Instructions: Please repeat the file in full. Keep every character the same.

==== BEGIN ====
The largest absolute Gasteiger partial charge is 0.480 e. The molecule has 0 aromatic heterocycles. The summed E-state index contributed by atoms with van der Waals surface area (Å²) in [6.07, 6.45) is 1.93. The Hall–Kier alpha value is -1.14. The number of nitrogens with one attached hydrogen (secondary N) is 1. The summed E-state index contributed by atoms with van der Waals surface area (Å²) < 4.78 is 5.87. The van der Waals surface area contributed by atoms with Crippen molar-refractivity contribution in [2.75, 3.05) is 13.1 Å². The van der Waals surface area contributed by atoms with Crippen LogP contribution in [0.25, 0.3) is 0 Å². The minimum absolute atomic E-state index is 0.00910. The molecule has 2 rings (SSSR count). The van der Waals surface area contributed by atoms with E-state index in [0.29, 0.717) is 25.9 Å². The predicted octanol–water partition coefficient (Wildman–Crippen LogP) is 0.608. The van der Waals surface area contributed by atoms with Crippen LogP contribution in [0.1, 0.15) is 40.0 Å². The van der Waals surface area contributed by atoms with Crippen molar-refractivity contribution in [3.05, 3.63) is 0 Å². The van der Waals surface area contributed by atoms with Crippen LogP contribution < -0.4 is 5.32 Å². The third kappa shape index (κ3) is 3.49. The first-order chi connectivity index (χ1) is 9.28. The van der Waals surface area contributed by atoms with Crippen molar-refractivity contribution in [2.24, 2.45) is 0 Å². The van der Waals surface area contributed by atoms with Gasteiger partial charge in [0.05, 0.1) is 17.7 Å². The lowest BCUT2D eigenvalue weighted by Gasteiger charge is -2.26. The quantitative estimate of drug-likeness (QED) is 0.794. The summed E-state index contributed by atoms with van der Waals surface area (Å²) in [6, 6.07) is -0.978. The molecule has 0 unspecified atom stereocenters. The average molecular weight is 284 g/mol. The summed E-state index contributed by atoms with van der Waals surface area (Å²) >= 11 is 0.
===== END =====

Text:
The largest absolute Gasteiger partial charge is 0.480 e. The molecule has 0 aromatic heterocycles. The summed E-state index contributed by atoms with van der Waals surface area (Å²) in [6.07, 6.45) is 1.93. The Hall–Kier alpha value is -1.14. The number of nitrogens with one attached hydrogen (secondary N) is 1. The summed E-state index contributed by atoms with van der Waals surface area (Å²) < 4.78 is 5.87. The van der Waals surface area contributed by atoms with Crippen molar-refractivity contribution in [2.75, 3.05) is 13.1 Å². The van der Waals surface area contributed by atoms with Crippen LogP contribution in [0.25, 0.3) is 0 Å². The minimum absolute atomic E-state index is 0.00910. The molecule has 2 rings (SSSR count). The van der Waals surface area contributed by atoms with E-state index in [0.29, 0.717) is 25.9 Å². The predicted octanol–water partition coefficient (Wildman–Crippen LogP) is 0.608. The van der Waals surface area contributed by atoms with Crippen LogP contribution in [0.1, 0.15) is 40.0 Å². The van der Waals surface area contributed by atoms with Crippen molar-refractivity contribution in [3.05, 3.63) is 0 Å². The van der Waals surface area contributed by atoms with Crippen LogP contribution < -0.4 is 5.32 Å². The third kappa shape index (κ3) is 3.49. The first-order chi connectivity index (χ1) is 9.28. The van der Waals surface area contributed by atoms with Crippen molar-refractivity contribution in [2.24, 2.45) is 0 Å². The van der Waals surface area contributed by atoms with Gasteiger partial charge in [0.05, 0.1) is 17.7 Å². The lowest BCUT2D eigenvalue weighted by Gasteiger charge is -2.26. The quantitative estimate of drug-likeness (QED) is 0.794. The summed E-state index contributed by atoms with van der Waals surface area (Å²) in [6, 6.07) is -0.978. The molecule has 0 unspecified atom stereocenters. The average molecular weight is 284 g/mol. The summed E-state index contributed by atoms with van der Waals surface area (Å²) >= 11 is 0.